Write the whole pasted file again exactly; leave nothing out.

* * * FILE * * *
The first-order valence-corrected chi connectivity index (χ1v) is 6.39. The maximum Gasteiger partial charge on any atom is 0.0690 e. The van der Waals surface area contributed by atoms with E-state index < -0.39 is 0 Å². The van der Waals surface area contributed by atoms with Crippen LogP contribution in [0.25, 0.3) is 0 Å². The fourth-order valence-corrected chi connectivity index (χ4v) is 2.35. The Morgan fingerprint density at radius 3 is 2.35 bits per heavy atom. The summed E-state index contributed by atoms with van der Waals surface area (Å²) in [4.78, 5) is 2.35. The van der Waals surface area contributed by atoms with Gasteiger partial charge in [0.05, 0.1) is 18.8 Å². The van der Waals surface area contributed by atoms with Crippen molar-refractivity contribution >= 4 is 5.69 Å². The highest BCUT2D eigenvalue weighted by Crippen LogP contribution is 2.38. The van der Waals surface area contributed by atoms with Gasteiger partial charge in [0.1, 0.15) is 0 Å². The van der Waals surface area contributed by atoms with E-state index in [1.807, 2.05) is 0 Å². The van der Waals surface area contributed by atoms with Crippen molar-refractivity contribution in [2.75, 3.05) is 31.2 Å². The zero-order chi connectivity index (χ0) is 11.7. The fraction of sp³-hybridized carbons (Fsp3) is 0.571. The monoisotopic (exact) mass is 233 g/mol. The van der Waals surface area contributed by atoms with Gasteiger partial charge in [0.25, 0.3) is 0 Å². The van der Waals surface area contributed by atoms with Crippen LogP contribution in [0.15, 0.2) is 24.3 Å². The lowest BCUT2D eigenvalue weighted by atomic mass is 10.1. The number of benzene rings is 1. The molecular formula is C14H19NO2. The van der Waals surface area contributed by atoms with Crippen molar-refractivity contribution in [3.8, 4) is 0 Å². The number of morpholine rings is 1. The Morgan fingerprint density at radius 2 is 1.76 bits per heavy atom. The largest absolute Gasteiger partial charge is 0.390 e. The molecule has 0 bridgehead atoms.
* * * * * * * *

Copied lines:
The first-order valence-corrected chi connectivity index (χ1v) is 6.39. The maximum Gasteiger partial charge on any atom is 0.0690 e. The van der Waals surface area contributed by atoms with E-state index < -0.39 is 0 Å². The van der Waals surface area contributed by atoms with Crippen LogP contribution in [0.25, 0.3) is 0 Å². The fourth-order valence-corrected chi connectivity index (χ4v) is 2.35. The Morgan fingerprint density at radius 3 is 2.35 bits per heavy atom. The summed E-state index contributed by atoms with van der Waals surface area (Å²) in [4.78, 5) is 2.35. The van der Waals surface area contributed by atoms with Gasteiger partial charge in [0.05, 0.1) is 18.8 Å². The van der Waals surface area contributed by atoms with Crippen molar-refractivity contribution >= 4 is 5.69 Å². The highest BCUT2D eigenvalue weighted by Crippen LogP contribution is 2.38. The van der Waals surface area contributed by atoms with Gasteiger partial charge in [0.1, 0.15) is 0 Å². The van der Waals surface area contributed by atoms with E-state index in [1.807, 2.05) is 0 Å². The van der Waals surface area contributed by atoms with Crippen molar-refractivity contribution in [2.75, 3.05) is 31.2 Å². The zero-order chi connectivity index (χ0) is 11.7. The fraction of sp³-hybridized carbons (Fsp3) is 0.571. The monoisotopic (exact) mass is 233 g/mol. The van der Waals surface area contributed by atoms with Gasteiger partial charge in [0.25, 0.3) is 0 Å². The van der Waals surface area contributed by atoms with Crippen LogP contribution in [0.15, 0.2) is 24.3 Å². The lowest BCUT2D eigenvalue weighted by atomic mass is 10.1. The number of benzene rings is 1. The molecular formula is C14H19NO2. The van der Waals surface area contributed by atoms with Crippen molar-refractivity contribution in [3.8, 4) is 0 Å². The number of morpholine rings is 1. The Morgan fingerprint density at radius 2 is 1.76 bits per heavy atom. The largest absolute Gasteiger partial charge is 0.390 e. The molecule has 0 bridgehead atoms.